MASHANTUCKET, Conn. - A new exhibit called ''RACE: Are We So Different?'' opened at the Mashantucket Pequot Museum & Research Center May 17. The exhibit explores the complex issue of race and racism in America - and intersected a week when race was the topic du jour in the race between Sens. Hillary Clinton and Barack Obama for the Democratic presidential nomination.
On May 14, Clinton won a landslide 65 to 28 percent victory over Obama in West Virginia - where two out of 10 voters said they would not vote for a ''black'' man and eight in 10 voters said race was an issue for them.
Three visitors at the RACE exhibit were asked: How do you think the issue of race is playing out in the race to the White House?
''I think that race is certainly an active factor and component of this election. I think the way the media is addressing the issue between Hillary Clinton and Barack Obama and the fact that she has not acknowledged the lead candidate for the Democratic Party is a clear indication of the race issue in this country. I also think it's an important critical and symbolic time in the history of the country, but I think the meaning of Obama's lead has not been fully realized by the people in this country - what it really means for a black man in 2008 to attain that type of leadership - and I think that needs to be acknowledged, and I do believe race is a real fact. There's no doubt about it.
''The fact that there could still be a discussion as to whether the superdelegates will support Obama and the public vote, I find that very questionable, especially after the Bush and Gore situation several years ago - just the fact that it's even being discussed. I think it's an extraordinary time in the history of the country.''
- Marcia Z. Bonitto, Filipino, Affirmative Action administrator, Office of the Commissioner, Connecticut Department of Environmental Protection
''I think it's pretty interesting in terms of the candidates in and of themselves - there's a woman and an African-American, and a Caucasian - and how politics are playing out in this whole presidential candidacy process. I think it's really putting America in a different light. In some regard, it shows we're still not ready for either a woman or an African-American president. In some respects, I think it's also raising the bar across the country in terms of embracing diversity, different perspectives and different cultures, and, finally, I think it's not about black and white; it's about what you can do for the country, how you can bring the country to another level, raising expectations of people for one another versus the same old mentality of 'this is my land.'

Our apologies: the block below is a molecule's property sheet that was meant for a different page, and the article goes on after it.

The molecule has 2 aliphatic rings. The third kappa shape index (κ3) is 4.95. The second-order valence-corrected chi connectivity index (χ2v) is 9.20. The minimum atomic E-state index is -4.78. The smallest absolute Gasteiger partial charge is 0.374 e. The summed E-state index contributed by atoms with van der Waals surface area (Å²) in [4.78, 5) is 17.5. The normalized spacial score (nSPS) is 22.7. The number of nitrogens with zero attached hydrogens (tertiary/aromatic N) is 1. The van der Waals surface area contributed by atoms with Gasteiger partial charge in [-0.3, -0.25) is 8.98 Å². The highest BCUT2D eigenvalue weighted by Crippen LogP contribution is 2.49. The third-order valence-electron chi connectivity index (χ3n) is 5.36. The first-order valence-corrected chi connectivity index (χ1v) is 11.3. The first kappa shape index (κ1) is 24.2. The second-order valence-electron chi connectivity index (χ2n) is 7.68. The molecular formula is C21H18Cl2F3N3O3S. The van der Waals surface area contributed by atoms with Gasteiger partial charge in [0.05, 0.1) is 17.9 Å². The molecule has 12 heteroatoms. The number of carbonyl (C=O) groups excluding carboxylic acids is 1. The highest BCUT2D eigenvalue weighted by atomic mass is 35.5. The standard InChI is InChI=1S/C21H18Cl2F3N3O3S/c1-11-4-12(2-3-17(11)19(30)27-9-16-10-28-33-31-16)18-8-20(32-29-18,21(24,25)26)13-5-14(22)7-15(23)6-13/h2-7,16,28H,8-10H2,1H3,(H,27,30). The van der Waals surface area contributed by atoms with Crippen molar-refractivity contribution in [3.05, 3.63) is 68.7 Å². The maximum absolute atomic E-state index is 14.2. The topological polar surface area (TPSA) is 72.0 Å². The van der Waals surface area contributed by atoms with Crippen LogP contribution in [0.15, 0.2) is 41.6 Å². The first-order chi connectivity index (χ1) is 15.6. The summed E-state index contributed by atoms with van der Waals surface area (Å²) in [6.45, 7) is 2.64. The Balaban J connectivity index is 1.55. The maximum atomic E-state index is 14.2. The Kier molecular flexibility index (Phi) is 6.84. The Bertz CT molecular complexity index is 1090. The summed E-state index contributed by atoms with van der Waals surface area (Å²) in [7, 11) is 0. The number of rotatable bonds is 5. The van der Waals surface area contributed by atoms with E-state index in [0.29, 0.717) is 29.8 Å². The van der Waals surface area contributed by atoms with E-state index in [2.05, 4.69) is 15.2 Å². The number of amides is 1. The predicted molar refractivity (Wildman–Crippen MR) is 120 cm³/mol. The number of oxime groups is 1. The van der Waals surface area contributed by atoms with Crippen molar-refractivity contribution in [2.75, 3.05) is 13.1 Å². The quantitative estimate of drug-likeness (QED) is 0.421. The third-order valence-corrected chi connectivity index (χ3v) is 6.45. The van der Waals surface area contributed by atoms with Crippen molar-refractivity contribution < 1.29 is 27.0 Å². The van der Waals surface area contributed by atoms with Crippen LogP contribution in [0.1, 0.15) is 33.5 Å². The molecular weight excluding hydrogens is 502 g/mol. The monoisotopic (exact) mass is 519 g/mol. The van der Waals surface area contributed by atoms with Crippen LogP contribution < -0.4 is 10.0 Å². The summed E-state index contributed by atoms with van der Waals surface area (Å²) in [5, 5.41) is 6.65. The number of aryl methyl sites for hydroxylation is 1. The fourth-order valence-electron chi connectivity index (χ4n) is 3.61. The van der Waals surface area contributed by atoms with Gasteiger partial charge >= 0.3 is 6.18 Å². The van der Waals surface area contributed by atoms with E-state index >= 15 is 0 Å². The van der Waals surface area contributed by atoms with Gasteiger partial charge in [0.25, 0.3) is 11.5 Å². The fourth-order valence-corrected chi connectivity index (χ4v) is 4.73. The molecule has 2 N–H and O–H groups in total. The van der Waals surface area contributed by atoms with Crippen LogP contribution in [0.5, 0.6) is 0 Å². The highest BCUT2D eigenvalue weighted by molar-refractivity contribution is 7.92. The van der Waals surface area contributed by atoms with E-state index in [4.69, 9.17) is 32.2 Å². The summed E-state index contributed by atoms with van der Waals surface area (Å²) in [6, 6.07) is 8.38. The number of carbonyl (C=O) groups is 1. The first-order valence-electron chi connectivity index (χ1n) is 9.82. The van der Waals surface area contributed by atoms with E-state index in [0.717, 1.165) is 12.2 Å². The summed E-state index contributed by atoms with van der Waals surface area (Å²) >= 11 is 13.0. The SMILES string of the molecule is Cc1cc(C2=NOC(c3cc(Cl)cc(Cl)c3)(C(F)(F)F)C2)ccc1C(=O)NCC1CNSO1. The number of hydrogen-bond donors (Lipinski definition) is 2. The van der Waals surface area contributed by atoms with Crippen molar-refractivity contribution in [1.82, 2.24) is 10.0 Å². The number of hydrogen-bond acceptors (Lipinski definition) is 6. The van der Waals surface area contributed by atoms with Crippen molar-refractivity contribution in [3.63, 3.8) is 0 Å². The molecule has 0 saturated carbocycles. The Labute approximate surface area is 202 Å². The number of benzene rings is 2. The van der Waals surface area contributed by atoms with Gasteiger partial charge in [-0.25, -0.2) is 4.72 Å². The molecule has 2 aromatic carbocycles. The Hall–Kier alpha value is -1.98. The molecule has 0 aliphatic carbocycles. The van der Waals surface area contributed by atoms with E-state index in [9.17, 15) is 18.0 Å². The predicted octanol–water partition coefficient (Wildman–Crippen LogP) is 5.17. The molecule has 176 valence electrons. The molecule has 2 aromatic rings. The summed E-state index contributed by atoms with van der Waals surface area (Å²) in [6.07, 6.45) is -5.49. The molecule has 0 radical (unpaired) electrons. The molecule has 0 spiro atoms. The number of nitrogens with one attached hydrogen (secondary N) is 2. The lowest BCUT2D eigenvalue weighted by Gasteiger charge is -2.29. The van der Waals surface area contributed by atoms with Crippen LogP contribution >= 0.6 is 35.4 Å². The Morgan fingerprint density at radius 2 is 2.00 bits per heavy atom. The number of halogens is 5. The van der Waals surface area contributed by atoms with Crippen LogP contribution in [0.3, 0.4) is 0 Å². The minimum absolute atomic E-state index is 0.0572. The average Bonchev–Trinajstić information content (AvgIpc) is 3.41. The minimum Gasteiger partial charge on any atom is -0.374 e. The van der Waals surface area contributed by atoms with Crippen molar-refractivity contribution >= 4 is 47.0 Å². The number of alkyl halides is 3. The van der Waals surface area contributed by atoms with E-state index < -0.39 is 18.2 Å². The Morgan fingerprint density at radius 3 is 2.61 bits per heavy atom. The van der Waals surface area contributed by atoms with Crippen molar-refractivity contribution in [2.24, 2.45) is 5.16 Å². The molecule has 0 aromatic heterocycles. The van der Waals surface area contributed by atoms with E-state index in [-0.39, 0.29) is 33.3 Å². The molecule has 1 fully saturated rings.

''I haven't watched too much of the race, but the few times I have I think the media is playing a bigger role than the candidates in determining what the issues are. I think some of the coverage you could say has a bit of favoritism, one way or another depending on the candidate and the views of that station. It would be great to see the Democrats win because it will mean we selected either a woman or an African-American.''
- Richard Sebastian, Mashantucket Pequot Tribal Nation council member
''Well, I think all those guys [the candidates] should see this exhibit! You go into the exhibit and there's a whole area on skin and what is skin and what makes us different, and then you see, well, we aren't so different underneath all these different people. The folks in both Obama's camp and Hillary's camp need to understand that. Hillary's got all these guys who are blue collar and white saying if she loses they're not going to vote for a black man, and Obama's people are saying if he loses, they're not going to vote for a woman. Well, you know what? They need to be coming together.
''Maybe there are some lessons they can learn about this, and maybe they can begin to see that the differences aren't as important as the similarities.
''I know there are contradictions in what I'm saying. The best comparison I know is in the plant world: the sassafras plant. The sassafras plant is the only plant I know that has three very different shaped leaves all growing and developing very well together, thank you very much, and producing a plant that is a healing plant. We drink the tea from this plant and it heals us. So there are a lot of messages there.''
- Trudie Lamb Richmond, Schaghticoke Tribal Nation, director of public programs at the Mashantucket Pequot Museum & Research Center